By default, bc interprets any alpha character as a 9

System:

  • Ubuntu 22.04.3 LTS
  • GNU bash, version 5.1.16(1)-release (x86_64-pc-linux-gnu)
  • bc 1.07.1

Observation:

Both ibase and obase are unset.

echo "A0" | bc
90
echo "B0" | bc
90
echo "X0" | bc
90

Question:
Why does bc interpret alpha characters as 9s by default? Why wouldn’t an error message be preferable here?

Asked By: yossi-matkal

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From man bc on a GNU system (with GNU bc 1.07 or newer):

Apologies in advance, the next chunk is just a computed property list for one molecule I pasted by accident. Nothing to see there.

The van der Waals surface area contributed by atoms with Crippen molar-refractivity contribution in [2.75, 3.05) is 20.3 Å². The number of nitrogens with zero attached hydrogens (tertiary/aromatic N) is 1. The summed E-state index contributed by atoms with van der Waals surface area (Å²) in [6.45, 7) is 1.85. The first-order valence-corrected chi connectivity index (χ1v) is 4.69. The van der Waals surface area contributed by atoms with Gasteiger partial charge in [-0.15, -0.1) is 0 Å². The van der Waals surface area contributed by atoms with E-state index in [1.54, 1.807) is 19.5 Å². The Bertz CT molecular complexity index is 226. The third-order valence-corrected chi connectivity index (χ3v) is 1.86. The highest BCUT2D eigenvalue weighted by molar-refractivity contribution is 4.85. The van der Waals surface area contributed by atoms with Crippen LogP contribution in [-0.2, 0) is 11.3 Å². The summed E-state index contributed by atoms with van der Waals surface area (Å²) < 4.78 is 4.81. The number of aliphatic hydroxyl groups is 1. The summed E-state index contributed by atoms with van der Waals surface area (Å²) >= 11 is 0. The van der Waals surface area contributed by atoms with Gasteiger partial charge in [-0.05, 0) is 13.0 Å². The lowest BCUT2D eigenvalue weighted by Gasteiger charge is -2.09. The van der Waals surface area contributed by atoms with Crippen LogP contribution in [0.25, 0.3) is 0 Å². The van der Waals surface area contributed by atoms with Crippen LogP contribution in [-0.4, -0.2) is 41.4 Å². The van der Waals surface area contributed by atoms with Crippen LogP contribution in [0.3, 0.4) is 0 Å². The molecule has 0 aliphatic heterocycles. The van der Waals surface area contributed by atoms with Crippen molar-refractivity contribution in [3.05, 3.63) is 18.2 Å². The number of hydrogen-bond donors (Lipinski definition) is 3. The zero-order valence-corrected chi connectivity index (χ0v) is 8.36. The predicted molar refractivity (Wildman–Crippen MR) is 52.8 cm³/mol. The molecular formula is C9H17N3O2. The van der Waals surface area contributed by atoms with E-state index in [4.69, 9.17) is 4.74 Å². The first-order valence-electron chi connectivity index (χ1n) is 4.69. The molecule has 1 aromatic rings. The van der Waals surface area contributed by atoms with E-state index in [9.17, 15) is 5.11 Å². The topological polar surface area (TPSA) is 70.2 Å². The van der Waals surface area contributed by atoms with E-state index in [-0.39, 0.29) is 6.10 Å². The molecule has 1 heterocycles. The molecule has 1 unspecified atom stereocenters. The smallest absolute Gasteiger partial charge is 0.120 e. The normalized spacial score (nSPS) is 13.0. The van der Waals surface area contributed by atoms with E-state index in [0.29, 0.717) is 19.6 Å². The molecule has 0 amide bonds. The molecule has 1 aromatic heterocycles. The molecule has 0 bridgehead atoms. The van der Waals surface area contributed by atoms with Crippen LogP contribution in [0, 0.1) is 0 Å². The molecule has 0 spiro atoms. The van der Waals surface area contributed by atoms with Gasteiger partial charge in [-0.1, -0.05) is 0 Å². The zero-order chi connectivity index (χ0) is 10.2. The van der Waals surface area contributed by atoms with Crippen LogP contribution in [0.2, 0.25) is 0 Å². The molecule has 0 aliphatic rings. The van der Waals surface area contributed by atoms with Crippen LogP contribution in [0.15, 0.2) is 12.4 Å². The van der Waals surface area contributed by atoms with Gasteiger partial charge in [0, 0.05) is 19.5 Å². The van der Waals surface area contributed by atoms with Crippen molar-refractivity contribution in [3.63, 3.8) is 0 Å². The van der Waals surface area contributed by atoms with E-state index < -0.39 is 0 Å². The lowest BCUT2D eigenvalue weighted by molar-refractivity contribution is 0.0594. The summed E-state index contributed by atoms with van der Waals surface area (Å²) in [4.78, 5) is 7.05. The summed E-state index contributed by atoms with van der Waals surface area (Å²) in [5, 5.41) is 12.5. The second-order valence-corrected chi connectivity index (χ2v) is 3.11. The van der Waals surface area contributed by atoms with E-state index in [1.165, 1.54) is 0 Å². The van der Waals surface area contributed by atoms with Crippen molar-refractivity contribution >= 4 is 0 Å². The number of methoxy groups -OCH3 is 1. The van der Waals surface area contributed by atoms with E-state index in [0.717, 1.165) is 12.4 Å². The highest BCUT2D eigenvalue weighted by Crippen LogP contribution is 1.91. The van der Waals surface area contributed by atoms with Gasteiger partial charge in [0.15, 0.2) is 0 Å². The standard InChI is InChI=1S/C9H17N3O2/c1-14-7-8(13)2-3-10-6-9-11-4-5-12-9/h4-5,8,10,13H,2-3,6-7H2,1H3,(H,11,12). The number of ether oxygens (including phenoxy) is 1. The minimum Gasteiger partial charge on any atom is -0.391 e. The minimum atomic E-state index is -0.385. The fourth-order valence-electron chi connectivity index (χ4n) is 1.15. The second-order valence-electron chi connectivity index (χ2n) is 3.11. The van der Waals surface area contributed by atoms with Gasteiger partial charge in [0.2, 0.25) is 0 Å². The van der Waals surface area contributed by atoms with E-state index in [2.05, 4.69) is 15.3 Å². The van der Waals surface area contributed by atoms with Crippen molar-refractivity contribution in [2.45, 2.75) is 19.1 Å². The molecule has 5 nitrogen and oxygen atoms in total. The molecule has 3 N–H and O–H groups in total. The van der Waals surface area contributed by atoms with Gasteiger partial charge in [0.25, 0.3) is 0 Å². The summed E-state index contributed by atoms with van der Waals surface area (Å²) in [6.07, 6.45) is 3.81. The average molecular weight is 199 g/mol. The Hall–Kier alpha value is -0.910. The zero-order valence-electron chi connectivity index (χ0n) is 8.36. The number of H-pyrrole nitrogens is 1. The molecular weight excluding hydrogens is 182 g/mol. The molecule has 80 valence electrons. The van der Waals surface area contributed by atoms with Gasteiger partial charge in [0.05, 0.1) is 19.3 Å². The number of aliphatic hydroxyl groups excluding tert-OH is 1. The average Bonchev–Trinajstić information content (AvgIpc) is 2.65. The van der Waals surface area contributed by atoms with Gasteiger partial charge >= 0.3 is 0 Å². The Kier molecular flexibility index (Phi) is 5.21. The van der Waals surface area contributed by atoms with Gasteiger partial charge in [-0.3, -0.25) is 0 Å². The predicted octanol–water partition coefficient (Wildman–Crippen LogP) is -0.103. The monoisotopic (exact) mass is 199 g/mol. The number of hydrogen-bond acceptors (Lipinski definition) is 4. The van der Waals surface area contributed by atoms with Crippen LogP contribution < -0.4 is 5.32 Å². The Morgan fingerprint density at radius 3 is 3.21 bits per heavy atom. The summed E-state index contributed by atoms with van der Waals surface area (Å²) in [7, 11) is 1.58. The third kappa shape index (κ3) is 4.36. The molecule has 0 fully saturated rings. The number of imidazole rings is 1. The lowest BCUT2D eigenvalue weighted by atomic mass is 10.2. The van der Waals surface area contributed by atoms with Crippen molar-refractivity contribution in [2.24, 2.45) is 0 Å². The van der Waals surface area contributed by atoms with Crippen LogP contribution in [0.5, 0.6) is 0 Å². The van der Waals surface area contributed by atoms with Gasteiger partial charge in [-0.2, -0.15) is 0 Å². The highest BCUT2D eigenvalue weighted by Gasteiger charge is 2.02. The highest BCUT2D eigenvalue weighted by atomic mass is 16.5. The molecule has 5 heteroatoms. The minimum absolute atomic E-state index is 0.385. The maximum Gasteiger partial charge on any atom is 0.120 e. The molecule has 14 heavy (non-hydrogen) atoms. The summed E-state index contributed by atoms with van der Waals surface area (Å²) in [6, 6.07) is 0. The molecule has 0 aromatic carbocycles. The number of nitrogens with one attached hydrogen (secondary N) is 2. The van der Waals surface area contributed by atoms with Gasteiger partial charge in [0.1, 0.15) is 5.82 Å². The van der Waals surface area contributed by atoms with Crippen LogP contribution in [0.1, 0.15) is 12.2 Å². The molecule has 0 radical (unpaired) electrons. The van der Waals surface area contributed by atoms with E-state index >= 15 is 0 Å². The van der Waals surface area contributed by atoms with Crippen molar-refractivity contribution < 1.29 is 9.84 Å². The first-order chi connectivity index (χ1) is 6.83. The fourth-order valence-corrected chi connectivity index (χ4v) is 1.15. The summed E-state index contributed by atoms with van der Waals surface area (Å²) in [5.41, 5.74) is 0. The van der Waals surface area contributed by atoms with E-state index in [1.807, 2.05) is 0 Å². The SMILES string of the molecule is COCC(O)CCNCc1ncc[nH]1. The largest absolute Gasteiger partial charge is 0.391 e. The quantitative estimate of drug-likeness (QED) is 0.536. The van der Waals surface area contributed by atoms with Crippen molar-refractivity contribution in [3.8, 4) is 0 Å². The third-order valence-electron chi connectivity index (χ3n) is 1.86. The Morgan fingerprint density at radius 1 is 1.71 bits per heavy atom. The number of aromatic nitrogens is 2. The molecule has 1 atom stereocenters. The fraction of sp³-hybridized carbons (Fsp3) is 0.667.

A simple expression is just a constant. bc converts constants into internal decimal numbers using the current input base, specified by the variable ibase. (There is an exception in functions.) The legal values of ibase are 2 through 36. (Bases greater than 16 are an extension.)
Assigning a value outside this range to ibase will result in a value of 2 or 36. Input numbers may contain the characters 0-9 and A-Z. (Note: They must be capitals. Lower case letters are variable names.) Single digit numbers always have the value of the digit regardless of the value of ibase. (i.e. A = 10.) For multi-digit numbers, bc changes all input digits greater or equal to ibase to the value of ibase-1. This makes the number ZZZ always be the largest 3 digit number of the input base.

(Emphasis mine.)

Answered By: choroba
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